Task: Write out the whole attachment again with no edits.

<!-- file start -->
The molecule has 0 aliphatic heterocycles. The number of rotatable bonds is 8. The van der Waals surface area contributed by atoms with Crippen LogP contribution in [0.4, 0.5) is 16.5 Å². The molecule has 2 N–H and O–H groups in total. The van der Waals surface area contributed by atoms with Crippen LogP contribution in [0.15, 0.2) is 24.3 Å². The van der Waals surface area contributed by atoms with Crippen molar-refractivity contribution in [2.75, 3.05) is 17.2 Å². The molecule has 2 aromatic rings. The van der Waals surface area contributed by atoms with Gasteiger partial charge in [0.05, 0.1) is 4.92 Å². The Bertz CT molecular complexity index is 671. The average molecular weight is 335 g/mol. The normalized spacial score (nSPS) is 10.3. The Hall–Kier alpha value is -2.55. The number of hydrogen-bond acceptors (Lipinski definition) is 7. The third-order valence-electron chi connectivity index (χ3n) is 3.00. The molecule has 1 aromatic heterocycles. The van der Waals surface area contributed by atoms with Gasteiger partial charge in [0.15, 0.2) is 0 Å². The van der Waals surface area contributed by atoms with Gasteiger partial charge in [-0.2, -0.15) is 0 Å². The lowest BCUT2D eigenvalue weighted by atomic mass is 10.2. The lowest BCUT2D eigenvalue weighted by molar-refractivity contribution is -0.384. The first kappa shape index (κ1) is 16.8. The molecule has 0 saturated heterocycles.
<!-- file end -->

The molecule has 0 aliphatic heterocycles. The number of rotatable bonds is 8. The van der Waals surface area contributed by atoms with Crippen LogP contribution in [0.4, 0.5) is 16.5 Å². The molecule has 2 N–H and O–H groups in total. The van der Waals surface area contributed by atoms with Crippen LogP contribution in [0.15, 0.2) is 24.3 Å². The van der Waals surface area contributed by atoms with Crippen molar-refractivity contribution in [2.75, 3.05) is 17.2 Å². The molecule has 2 aromatic rings. The van der Waals surface area contributed by atoms with Gasteiger partial charge in [0.05, 0.1) is 4.92 Å². The Bertz CT molecular complexity index is 671. The average molecular weight is 335 g/mol. The normalized spacial score (nSPS) is 10.3. The Hall–Kier alpha value is -2.55. The number of hydrogen-bond acceptors (Lipinski definition) is 7. The third-order valence-electron chi connectivity index (χ3n) is 3.00. The molecule has 1 aromatic heterocycles. The van der Waals surface area contributed by atoms with Gasteiger partial charge in [0.15, 0.2) is 0 Å². The van der Waals surface area contributed by atoms with Gasteiger partial charge in [-0.2, -0.15) is 0 Å². The lowest BCUT2D eigenvalue weighted by atomic mass is 10.2. The lowest BCUT2D eigenvalue weighted by molar-refractivity contribution is -0.384. The first kappa shape index (κ1) is 16.8. The molecule has 0 saturated heterocycles.